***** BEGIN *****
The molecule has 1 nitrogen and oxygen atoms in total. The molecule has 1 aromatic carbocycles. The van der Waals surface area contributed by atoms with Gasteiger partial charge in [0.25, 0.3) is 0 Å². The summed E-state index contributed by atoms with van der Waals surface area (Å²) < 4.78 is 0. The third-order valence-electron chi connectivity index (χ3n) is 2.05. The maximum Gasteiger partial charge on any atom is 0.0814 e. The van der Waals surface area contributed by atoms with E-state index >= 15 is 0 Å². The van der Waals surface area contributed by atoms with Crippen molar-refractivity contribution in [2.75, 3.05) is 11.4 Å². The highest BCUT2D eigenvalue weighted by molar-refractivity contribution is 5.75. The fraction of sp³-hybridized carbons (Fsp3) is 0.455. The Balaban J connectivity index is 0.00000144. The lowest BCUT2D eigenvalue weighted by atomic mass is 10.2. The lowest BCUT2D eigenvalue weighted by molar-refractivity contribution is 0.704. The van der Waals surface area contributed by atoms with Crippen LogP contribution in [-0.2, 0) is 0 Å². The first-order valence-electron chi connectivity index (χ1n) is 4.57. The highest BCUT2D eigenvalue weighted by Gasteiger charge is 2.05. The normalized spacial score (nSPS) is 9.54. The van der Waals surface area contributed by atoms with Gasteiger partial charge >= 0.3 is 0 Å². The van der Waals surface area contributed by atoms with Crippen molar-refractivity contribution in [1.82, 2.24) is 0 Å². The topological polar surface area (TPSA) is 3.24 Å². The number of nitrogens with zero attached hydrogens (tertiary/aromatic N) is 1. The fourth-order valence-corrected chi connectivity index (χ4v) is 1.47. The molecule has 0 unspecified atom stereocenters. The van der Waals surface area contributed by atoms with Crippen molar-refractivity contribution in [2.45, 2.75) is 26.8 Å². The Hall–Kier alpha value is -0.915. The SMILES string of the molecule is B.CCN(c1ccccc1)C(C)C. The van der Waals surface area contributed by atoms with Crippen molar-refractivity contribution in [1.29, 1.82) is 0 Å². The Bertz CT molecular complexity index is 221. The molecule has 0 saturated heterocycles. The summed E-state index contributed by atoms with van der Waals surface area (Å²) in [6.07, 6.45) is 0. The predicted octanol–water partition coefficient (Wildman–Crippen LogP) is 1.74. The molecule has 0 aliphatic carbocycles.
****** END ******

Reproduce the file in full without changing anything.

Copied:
The molecule has 1 nitrogen and oxygen atoms in total. The molecule has 1 aromatic carbocycles. The van der Waals surface area contributed by atoms with Gasteiger partial charge in [0.25, 0.3) is 0 Å². The summed E-state index contributed by atoms with van der Waals surface area (Å²) < 4.78 is 0. The third-order valence-electron chi connectivity index (χ3n) is 2.05. The maximum Gasteiger partial charge on any atom is 0.0814 e. The van der Waals surface area contributed by atoms with E-state index >= 15 is 0 Å². The van der Waals surface area contributed by atoms with Crippen molar-refractivity contribution in [2.75, 3.05) is 11.4 Å². The highest BCUT2D eigenvalue weighted by molar-refractivity contribution is 5.75. The fraction of sp³-hybridized carbons (Fsp3) is 0.455. The Balaban J connectivity index is 0.00000144. The lowest BCUT2D eigenvalue weighted by atomic mass is 10.2. The lowest BCUT2D eigenvalue weighted by molar-refractivity contribution is 0.704. The van der Waals surface area contributed by atoms with Crippen LogP contribution in [-0.2, 0) is 0 Å². The first-order valence-electron chi connectivity index (χ1n) is 4.57. The highest BCUT2D eigenvalue weighted by Gasteiger charge is 2.05. The normalized spacial score (nSPS) is 9.54. The van der Waals surface area contributed by atoms with Gasteiger partial charge >= 0.3 is 0 Å². The van der Waals surface area contributed by atoms with Crippen molar-refractivity contribution in [1.82, 2.24) is 0 Å². The topological polar surface area (TPSA) is 3.24 Å². The number of nitrogens with zero attached hydrogens (tertiary/aromatic N) is 1. The fourth-order valence-corrected chi connectivity index (χ4v) is 1.47. The molecule has 0 unspecified atom stereocenters. The van der Waals surface area contributed by atoms with Crippen molar-refractivity contribution in [2.45, 2.75) is 26.8 Å². The Hall–Kier alpha value is -0.915. The SMILES string of the molecule is B.CCN(c1ccccc1)C(C)C. The van der Waals surface area contributed by atoms with Crippen molar-refractivity contribution in [1.29, 1.82) is 0 Å². The Bertz CT molecular complexity index is 221. The molecule has 0 saturated heterocycles. The summed E-state index contributed by atoms with van der Waals surface area (Å²) in [6.07, 6.45) is 0. The predicted octanol–water partition coefficient (Wildman–Crippen LogP) is 1.74. The molecule has 0 aliphatic carbocycles.